The popular press has devoted rivers of ink to chronicling the "epidemic" of narcissistic, overinvolved parents producing spoiled, entitled children with poor values. But my experience leads me to a very different conclusion. Most of my patients are deeply troubled, not spoiled; most of their parents are not narcissistic but are struggling, often quite alone, with their own problems. The suffering felt by parents and children alike is genuine, and not trivial. The kids I see have been given all kinds of material advantages, yet feel that they have nothing genuine to anchor their lives. They lack spontaneity, creativity, enthusiasm and, most disturbingly, the capacity for pleasure. As their problems become more evident, their parents become confused and worried sick. As they either withdraw or ratchet up their involvement, their children seem less and less able to accomplish the tasks of childhood and adolescence -- developing friendships, interests, self-control and independence.
The traditional trajectory of adolescence -- withdrawal, irritability, defiance, rejection of parental values, the trying on and discarding of different identities, and, finally, the development of a stable identity -- seems to have given way to a far less successful trajectory. Fewer and fewer affluent teens are able to resist the constant pressure to excel. Between accelerated academic courses, multiple extracurricular activities, premature preparation for high school or college, special coaches and tutors engaged to wring the last bit of performance out of them, many kids find themselves scheduled to within an inch of their lives. Criticism and even rejection become commonplace as competitive parents continue to push their children toward higher levels of accomplishment. As a result, kids can't find the time, both literal and psychological, to linger in internal exploration; a necessary precursor to a well developed sense of self. Fantasies, daydreaming, thinking about oneself and one's future, even just "chilling" are critical processes in self-development and cannot be hurried. Every child has a different timetable, and most are ahead of the pack in some areas and behind in others. We would do well to remember "late bloomers" like Albert Einstein, John Steinbeck, Benjamin Franklin and J.R.R. Tolkein. Sometimes a nudge is helpful, but a shove rarely is.
What looks like healthy assimilation into the family and community -- getting high grades, conforming to parents' and community standards, and being receptive to the interests and activities valued by others -- can be deceptive. Kids can present as models of competence and still lack a fundamental sense of who they are. Psychologists call this the "false self," and it is highly correlated with a number of emotional problems, most notably depression.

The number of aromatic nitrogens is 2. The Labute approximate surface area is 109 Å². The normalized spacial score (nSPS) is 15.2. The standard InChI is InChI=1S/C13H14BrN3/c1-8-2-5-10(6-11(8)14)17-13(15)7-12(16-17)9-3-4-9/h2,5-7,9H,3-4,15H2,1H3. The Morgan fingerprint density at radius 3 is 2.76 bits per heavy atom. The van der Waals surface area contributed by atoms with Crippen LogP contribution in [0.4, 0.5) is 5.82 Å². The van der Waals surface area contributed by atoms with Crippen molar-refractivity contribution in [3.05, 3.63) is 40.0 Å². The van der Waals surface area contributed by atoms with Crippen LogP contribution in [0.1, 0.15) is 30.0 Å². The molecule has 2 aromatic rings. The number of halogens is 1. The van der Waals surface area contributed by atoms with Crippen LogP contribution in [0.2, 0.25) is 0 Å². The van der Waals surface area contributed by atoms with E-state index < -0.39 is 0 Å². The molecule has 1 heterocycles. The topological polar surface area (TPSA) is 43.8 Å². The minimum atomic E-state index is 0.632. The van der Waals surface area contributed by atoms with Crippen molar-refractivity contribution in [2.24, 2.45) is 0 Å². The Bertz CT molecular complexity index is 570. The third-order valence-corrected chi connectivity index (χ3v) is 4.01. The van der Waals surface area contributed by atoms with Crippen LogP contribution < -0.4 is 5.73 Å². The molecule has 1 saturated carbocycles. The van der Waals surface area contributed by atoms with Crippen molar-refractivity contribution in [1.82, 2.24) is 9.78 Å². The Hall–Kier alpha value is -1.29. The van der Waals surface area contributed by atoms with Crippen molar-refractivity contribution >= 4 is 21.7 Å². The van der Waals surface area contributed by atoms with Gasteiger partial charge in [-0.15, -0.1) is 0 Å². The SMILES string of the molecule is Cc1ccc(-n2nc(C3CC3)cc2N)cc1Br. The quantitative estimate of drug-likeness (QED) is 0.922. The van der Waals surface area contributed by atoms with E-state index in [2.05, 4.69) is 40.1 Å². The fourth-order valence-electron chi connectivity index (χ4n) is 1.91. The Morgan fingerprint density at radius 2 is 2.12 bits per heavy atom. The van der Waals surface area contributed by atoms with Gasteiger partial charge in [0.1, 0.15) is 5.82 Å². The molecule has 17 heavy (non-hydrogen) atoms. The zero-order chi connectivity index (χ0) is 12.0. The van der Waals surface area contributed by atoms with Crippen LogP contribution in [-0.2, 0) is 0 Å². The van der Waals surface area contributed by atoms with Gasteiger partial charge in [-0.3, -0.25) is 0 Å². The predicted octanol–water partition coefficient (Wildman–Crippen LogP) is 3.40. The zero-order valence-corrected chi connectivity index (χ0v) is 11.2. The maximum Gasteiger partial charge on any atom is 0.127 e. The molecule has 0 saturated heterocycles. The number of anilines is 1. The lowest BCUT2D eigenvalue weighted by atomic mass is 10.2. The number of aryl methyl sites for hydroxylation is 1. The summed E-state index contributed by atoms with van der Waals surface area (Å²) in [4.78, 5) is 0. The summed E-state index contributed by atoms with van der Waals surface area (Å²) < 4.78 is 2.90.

Psychological development goes awry when children are pressured into valuing the views of others over their own. A young girl works madly to maintain her high GPA because "my mom would have a breakdown if my grades dropped." This girl might be an enthusiastic student under other circumstances, but her need to keep her mother's anxiety at bay is bound to interfere with her capacity to work independently and with pleasure. Ultimately, motivation for any venture needs to feel like it comes from inside. When it does, it feels "true"; when it comes from outside, it feels "phony." Working primarily to please others and to gain their approval takes time and energy away from children's real job of figuring out their authentic talents, skills and interests. The "false self" becomes particularly problematic in adolescence as teens are required to confront the normal proliferation of "selves" ("I'm so cheerful with my friends, but I feel like a different, unhappy person with my parents") and figure out who is the "real me." Authenticity is not aided when kids have to battle against parents who are implanting other, often unrealistic "selves" -- stellar student, outstanding athlete, perfect kid -- into their teenager's already crowded psychological landscape.
Adolescents need tremendous support as they go about the task of figuring out their identities. Too often what they get is intrusion. Intrusion and support are two fundamentally different processes: support is about the needs of the child, intrusion is about the needs of the parent. I highlight this difference because, without a full appreciation of the desirability of support, warmth and involvement on the one hand, and the damage of intrusion, rejection and criticism on the other, parents will continue to undermine their children's psychological progress in spite of good intentions. As long as kids are not afforded the opportunity to craft a sense of self that feels authentic, a sense of self that truly comes from within, psychologists will continue to see more and more youngsters at risk for profound feelings of depression, anxiety, substance abuse and emptiness.